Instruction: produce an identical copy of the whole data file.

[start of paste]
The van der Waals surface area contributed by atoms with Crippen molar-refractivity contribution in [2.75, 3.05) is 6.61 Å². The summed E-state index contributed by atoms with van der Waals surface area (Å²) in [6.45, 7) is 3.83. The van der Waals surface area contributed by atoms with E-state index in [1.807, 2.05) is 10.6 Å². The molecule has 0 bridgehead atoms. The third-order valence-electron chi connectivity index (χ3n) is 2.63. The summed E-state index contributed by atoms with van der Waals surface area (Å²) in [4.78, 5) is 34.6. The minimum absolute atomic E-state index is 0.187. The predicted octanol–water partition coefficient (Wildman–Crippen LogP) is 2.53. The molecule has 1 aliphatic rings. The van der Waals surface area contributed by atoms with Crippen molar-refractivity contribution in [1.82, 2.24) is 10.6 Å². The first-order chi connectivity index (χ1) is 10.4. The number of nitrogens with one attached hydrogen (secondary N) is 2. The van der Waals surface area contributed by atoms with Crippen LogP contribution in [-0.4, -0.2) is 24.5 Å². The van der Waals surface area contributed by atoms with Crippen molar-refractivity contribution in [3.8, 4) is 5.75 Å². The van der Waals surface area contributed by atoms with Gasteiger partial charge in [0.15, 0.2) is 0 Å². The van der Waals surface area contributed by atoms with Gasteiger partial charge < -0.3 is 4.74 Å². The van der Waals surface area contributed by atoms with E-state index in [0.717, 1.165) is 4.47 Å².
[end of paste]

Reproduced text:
The van der Waals surface area contributed by atoms with Crippen molar-refractivity contribution in [2.75, 3.05) is 6.61 Å². The summed E-state index contributed by atoms with van der Waals surface area (Å²) in [6.45, 7) is 3.83. The van der Waals surface area contributed by atoms with E-state index in [1.807, 2.05) is 10.6 Å². The molecule has 0 bridgehead atoms. The third-order valence-electron chi connectivity index (χ3n) is 2.63. The summed E-state index contributed by atoms with van der Waals surface area (Å²) in [4.78, 5) is 34.6. The minimum absolute atomic E-state index is 0.187. The predicted octanol–water partition coefficient (Wildman–Crippen LogP) is 2.53. The molecule has 1 aliphatic rings. The van der Waals surface area contributed by atoms with Crippen molar-refractivity contribution in [1.82, 2.24) is 10.6 Å². The first-order chi connectivity index (χ1) is 10.4. The number of nitrogens with one attached hydrogen (secondary N) is 2. The van der Waals surface area contributed by atoms with Crippen LogP contribution in [-0.4, -0.2) is 24.5 Å². The van der Waals surface area contributed by atoms with Crippen molar-refractivity contribution in [3.8, 4) is 5.75 Å². The van der Waals surface area contributed by atoms with Gasteiger partial charge in [0.15, 0.2) is 0 Å². The van der Waals surface area contributed by atoms with Gasteiger partial charge < -0.3 is 4.74 Å². The van der Waals surface area contributed by atoms with E-state index in [0.717, 1.165) is 4.47 Å².